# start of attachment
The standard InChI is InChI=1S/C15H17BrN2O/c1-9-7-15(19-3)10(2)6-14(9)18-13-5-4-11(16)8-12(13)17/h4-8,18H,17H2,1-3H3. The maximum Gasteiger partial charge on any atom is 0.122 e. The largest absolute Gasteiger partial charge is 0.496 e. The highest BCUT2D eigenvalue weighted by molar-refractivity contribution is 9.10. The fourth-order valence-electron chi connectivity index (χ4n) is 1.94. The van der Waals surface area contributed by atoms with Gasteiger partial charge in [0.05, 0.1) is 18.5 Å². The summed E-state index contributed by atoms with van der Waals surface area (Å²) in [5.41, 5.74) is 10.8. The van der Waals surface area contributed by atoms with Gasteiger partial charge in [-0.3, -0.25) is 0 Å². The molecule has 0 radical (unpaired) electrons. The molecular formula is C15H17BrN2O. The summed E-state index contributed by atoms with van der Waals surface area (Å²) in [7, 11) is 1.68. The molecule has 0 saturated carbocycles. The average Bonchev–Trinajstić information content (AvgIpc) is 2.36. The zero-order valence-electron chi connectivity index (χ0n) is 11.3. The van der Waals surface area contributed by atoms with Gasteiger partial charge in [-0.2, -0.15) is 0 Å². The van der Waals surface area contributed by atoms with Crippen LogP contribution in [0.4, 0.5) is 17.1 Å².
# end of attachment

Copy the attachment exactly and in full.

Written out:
The standard InChI is InChI=1S/C15H17BrN2O/c1-9-7-15(19-3)10(2)6-14(9)18-13-5-4-11(16)8-12(13)17/h4-8,18H,17H2,1-3H3. The maximum Gasteiger partial charge on any atom is 0.122 e. The largest absolute Gasteiger partial charge is 0.496 e. The highest BCUT2D eigenvalue weighted by molar-refractivity contribution is 9.10. The fourth-order valence-electron chi connectivity index (χ4n) is 1.94. The van der Waals surface area contributed by atoms with Gasteiger partial charge in [0.05, 0.1) is 18.5 Å². The summed E-state index contributed by atoms with van der Waals surface area (Å²) in [5.41, 5.74) is 10.8. The van der Waals surface area contributed by atoms with Gasteiger partial charge in [-0.3, -0.25) is 0 Å². The molecule has 0 radical (unpaired) electrons. The molecular formula is C15H17BrN2O. The summed E-state index contributed by atoms with van der Waals surface area (Å²) in [7, 11) is 1.68. The molecule has 0 saturated carbocycles. The average Bonchev–Trinajstić information content (AvgIpc) is 2.36. The zero-order valence-electron chi connectivity index (χ0n) is 11.3. The van der Waals surface area contributed by atoms with Gasteiger partial charge in [-0.2, -0.15) is 0 Å². The van der Waals surface area contributed by atoms with Crippen LogP contribution in [0.4, 0.5) is 17.1 Å².